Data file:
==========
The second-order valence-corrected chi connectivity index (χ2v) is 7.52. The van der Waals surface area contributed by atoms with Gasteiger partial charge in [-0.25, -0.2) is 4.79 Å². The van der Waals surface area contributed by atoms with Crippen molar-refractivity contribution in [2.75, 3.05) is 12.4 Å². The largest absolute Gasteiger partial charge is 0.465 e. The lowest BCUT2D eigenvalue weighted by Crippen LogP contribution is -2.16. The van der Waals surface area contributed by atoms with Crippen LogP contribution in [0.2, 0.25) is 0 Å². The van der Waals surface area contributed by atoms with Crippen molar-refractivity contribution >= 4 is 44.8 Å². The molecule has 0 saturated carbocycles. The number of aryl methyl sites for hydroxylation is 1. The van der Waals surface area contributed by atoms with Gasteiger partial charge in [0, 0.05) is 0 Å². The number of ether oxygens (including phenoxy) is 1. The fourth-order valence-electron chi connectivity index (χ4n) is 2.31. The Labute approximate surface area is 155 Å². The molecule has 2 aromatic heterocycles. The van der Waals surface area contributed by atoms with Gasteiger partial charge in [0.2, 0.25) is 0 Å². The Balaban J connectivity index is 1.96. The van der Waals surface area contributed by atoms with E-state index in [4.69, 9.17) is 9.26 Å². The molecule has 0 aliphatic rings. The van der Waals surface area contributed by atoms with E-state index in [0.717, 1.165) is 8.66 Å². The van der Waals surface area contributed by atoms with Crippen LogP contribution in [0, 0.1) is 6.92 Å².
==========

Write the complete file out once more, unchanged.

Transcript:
The second-order valence-corrected chi connectivity index (χ2v) is 7.52. The van der Waals surface area contributed by atoms with Gasteiger partial charge in [-0.25, -0.2) is 4.79 Å². The van der Waals surface area contributed by atoms with Crippen molar-refractivity contribution in [2.75, 3.05) is 12.4 Å². The largest absolute Gasteiger partial charge is 0.465 e. The lowest BCUT2D eigenvalue weighted by Crippen LogP contribution is -2.16. The van der Waals surface area contributed by atoms with Crippen LogP contribution in [0.2, 0.25) is 0 Å². The van der Waals surface area contributed by atoms with Crippen molar-refractivity contribution >= 4 is 44.8 Å². The molecule has 0 saturated carbocycles. The number of aryl methyl sites for hydroxylation is 1. The van der Waals surface area contributed by atoms with Gasteiger partial charge in [0, 0.05) is 0 Å². The number of ether oxygens (including phenoxy) is 1. The fourth-order valence-electron chi connectivity index (χ4n) is 2.31. The Labute approximate surface area is 155 Å². The molecule has 2 aromatic heterocycles. The van der Waals surface area contributed by atoms with Gasteiger partial charge in [0.2, 0.25) is 0 Å². The Balaban J connectivity index is 1.96. The van der Waals surface area contributed by atoms with E-state index in [4.69, 9.17) is 9.26 Å². The molecule has 0 aliphatic rings. The van der Waals surface area contributed by atoms with E-state index in [0.717, 1.165) is 8.66 Å². The van der Waals surface area contributed by atoms with Crippen LogP contribution in [0, 0.1) is 6.92 Å².